Not surprisingly, Carmichael cautions runners about popular low-carb diets. Slashing carbs can negatively affect a runner’s health and performance. This is because carbohydrates are the body’s high-octane fuel–the fuel it relies on for speed and power. Cutting carbs from your diet leads to depleted stores of glycogen (the form carbs take when stored in the body). Training in a glycogen-depleted state causes the body to struggle to maintain even low-intensity exercise, making it difficult to improve fitness.

Still, with all due respect to carbohydrates, Carmichael notes that protein is more important than once thought for distance runners because of the role it plays in helping to transport carbohydrates throughout your system. Protein is particularly crucial during your postworkout meal.

“Recent evidence shows that adding protein to your high-carbohydrate postworkout meal enables the carbs to move more quickly into the muscles for faster refueling,” he says. Carmichael advises a ratio of about one part protein to seven parts carbohydrate, although it’s more important simply to strive for a protein-carbohydrate combination than it is to achieve that specific ratio. A post-run meal of rice and chicken (heavier on the rice than the chicken) will get you what you need for a speedy recovery.

But good nutrition isn’t about eliminating one type of food or nutrient in exchange for another. All foods have a place on Carmichael’s table. It’s just a matter of choosing the right foods, in the right proportions, at the right times, to yield the energy you need to run and live at an optimal level. His nutritional strategy even leaves room for indulgences, in moderation. Carmichael himself admits to bimonthly Ben & Jerry’s binges. And Armstrong? It’s said he goes for apple fritters whenever he can get his hands on them. Good luck finding those in France.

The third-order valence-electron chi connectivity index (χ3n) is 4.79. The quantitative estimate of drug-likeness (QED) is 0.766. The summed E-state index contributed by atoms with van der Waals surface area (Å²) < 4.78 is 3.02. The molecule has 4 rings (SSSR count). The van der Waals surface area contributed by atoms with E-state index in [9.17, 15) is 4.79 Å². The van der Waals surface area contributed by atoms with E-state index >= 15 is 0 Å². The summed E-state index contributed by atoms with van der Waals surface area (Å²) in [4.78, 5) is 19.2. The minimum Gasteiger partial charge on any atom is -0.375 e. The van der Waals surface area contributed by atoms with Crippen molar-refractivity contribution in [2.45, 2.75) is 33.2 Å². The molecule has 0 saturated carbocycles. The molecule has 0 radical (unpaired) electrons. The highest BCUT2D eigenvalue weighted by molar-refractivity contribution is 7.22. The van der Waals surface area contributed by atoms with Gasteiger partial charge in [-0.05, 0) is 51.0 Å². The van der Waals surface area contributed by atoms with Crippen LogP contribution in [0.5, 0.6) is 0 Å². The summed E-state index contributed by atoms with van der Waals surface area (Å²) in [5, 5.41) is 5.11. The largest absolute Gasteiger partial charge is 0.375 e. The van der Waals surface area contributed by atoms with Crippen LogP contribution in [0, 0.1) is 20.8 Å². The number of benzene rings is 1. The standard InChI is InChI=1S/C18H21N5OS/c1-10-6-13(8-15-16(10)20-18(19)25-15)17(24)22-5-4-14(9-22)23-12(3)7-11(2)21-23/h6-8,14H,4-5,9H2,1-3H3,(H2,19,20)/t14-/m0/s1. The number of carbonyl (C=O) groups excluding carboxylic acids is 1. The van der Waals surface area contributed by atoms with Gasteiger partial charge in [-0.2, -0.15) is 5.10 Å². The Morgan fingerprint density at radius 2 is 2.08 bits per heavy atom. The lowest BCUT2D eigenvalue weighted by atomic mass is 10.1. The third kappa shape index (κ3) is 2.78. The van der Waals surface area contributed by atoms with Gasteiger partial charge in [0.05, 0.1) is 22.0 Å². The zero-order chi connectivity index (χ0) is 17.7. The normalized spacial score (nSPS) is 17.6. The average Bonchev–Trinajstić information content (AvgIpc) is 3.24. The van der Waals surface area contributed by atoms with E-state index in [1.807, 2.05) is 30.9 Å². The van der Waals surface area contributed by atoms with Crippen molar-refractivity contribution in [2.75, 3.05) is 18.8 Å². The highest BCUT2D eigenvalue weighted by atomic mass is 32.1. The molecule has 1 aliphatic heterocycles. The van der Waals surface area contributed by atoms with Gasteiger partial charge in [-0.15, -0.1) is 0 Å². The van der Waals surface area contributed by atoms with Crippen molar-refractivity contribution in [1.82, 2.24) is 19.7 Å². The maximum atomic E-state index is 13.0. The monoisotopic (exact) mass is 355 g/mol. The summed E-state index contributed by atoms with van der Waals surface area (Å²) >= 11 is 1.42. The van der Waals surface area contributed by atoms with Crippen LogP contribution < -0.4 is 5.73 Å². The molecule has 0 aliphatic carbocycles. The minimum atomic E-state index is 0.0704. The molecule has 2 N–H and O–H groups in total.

Periodization For Idiots

How do you apply the principles of periodization to your diet without complex nutrient calculations? Remember that the concept of eating more carbs during your heaviest training is more important than trying to adhere to specific numbers.

But when you’re upping the miles, adding just one of these mini meals per day gives you the extra carbs you need to keep running strong.

1 cup vanilla yogurt + 1 cup fresh fruit (60 grams carbs)
Bonus Benefit: provides over 40 percent of your daily calcium needs

1 cup orange juice + 1 banana (52 grams carbs)
Bonus Benefit: packs almost 200 percent of the Daily Value for vitamin C

1 slice banana nut bread + 1 cup skim milk (about 45 grams carbs)
Bonus Benefit: gives you 25 percent of the Daily Value for calcium

1 PowerBar energy bar + 8 oz PowerBar Endurance sports drink (62 grams carbs)
Bonus Benefit: provides plenty of sodium and potassium to keep you well hydrated

Smoothie of 2 cups skim or soy milk + 1 1/2 cups strawberries + 2 Tbsp soy
protein (about 50 grams carbs)
Bonus Benefit: contributes about 5 grams of fiber

1 1/2 cups multigrain cereal + 1 1/2 cups skim milk (54 grams carbs)
Bonus Benefit: contains over 100 percent of the Daily Value for iron

1 bagel + 1 banana + 1 Tbsp nut butter (about 75 grams carbs)
Bonus Benefit: provides 12 grams of protein